Poor M. Dion, who is a French Canadian, is reviled by most Quebecers because he has no time at all for the arguments of sovereignists. So he's seen in Quebec as a sell-out to English Canada and/or arrogant, overly-professorial, you name it. Apparently, though, his English is so abysmal that he simply can't communicate his complex ideas to English Canada. This cost him an extra 19 seats in the "ROC"(Rest Of Canada).

In Quebec, the separatist Bloc Quebecois lost a bit of the popular vote but strengthened its seat count to 50 of the province's 75 seats. By refusing to use the word "sovereignty" throughout the campaign, merely arguing a vote for the BQ would prevent the Conservatives (much reviled for their cuts to arts and culture financing, for their support for the war in Afghanistan and for committing to put in place an American-style tough stand on youth crime, in a province that prides itself on rehabilitation and keeping kids out of detention wherever supports can be put in place to do it) from winning a majority. The BQ strategy worked. The Conservatives went into this campaign counting on getting 30 seats in Quebec (had 11 to start, ended up with 10) but blew their campaign there and alienated francophones.

So, the country ends up more divided than ever. The west is mostly Tory blue. Ontario is split with no seats for the Conservatives in all of Metropolitan Toronto - where 1 in 5 Canadians live. In Quebec, same story: no Conservatives elected in Montreal. Atlantic Canada is split between the parties.

The Green party did participate more than ever before - taking 7 per cent of the vote overall - but failed to win a seat. this will probably renew calls for some kind of proportional voting system, but that happens after every federal race and never goes anywhere.

So - in the end - Canadians have now gone to the polls THREE TIMES since 2004 and for the THIRD time have a minority government. People are getting tired of this.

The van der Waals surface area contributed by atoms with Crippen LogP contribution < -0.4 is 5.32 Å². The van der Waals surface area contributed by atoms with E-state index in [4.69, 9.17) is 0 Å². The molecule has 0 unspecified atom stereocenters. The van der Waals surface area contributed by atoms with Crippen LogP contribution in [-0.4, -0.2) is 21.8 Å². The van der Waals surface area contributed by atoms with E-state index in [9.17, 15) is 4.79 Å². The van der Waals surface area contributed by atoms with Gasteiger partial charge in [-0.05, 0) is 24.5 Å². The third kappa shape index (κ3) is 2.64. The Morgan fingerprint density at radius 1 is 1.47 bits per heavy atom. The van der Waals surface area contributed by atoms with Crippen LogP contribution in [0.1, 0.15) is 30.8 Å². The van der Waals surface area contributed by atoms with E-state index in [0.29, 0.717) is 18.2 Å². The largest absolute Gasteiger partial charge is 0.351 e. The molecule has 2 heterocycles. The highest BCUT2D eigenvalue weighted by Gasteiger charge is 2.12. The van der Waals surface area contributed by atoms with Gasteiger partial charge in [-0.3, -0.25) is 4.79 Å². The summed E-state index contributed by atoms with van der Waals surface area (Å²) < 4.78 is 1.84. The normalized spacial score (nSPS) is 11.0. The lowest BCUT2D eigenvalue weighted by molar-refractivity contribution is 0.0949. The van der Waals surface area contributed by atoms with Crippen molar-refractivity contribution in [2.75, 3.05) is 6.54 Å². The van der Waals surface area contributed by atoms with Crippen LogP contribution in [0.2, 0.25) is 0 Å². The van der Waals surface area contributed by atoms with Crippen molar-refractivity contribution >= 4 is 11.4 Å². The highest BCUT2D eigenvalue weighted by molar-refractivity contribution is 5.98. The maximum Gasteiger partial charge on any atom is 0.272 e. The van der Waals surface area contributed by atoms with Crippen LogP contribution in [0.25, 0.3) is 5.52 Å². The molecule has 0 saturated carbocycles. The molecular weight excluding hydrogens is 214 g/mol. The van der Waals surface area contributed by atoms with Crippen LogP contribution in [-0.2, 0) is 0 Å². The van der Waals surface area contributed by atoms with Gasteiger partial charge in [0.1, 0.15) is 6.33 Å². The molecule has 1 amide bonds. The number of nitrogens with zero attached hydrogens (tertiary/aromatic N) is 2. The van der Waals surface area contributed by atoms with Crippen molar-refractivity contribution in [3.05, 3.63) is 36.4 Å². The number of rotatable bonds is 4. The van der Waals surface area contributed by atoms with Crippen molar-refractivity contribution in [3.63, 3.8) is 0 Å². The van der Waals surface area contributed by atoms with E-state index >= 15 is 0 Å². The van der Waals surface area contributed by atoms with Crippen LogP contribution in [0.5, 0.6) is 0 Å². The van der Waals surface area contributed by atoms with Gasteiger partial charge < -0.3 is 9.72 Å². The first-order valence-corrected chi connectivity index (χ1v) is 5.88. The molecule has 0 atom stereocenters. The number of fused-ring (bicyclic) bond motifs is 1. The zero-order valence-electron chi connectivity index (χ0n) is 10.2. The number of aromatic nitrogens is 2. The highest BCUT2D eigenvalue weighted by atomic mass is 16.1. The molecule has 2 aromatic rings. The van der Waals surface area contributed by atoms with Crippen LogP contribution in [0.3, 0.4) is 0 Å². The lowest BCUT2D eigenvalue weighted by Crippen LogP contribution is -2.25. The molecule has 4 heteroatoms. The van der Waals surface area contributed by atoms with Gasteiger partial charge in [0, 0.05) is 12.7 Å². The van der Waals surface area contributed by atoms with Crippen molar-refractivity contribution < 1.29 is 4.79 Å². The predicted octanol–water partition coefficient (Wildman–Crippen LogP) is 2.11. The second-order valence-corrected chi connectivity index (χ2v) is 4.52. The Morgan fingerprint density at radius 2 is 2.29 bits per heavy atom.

So, now you know as much as I do. I may look for M. Dion panhandling on the streets, and offer him a US$ bill and an invitation to visit Barbados to overcome his woes.

Maybe it was sheer coincidence, but it was good of oil prices to drop below US$70 yesterday and push the US$:Canadian $ rate toward 1.20, so that it would be cheaper for us. To think that when I planned the trip a few weeks ago, the rate was hovering near 1--nice going to get a 20 percent discount thrown into your holiday.

I can't say that I really missed the day in the markets yesterday, as it looked so horrible for equities when I was leaving that I just could not bother to watch another day of "blood red" ink all over the place, and all the angst and hand wringing. My buddy, "VIX", hit a new record of over 80. Boring! I was not surprised that things had rebounded by the day's end with plenty of positive movement. But, that's what happens when the market is bottoming out. You have to have relief rallies, but they don't last. Today, I will not be much interested either, as I don't want the distraction. I have more fish to fry with listening to children's songs like the "Wobbly Whoopsy" (by the Doodlebops) and practising "Santa Claus is coming to town" with my own Shirley Temple. Check out the dance:

All we need now is to hook up with our poli-sci-history-English major and we will be ready and set to go. In the meantime, we are putting our hands in the air and dancing the "Wobbly Whoopsy"--which is like you have ants in your pants--and my little one is doing it on the coffee table. We are in a Residence Inn and we are acting as if we are in residence.

I am just going to press my personal "parental control" button for a few hours now and gear up to meet some loveable Canadians.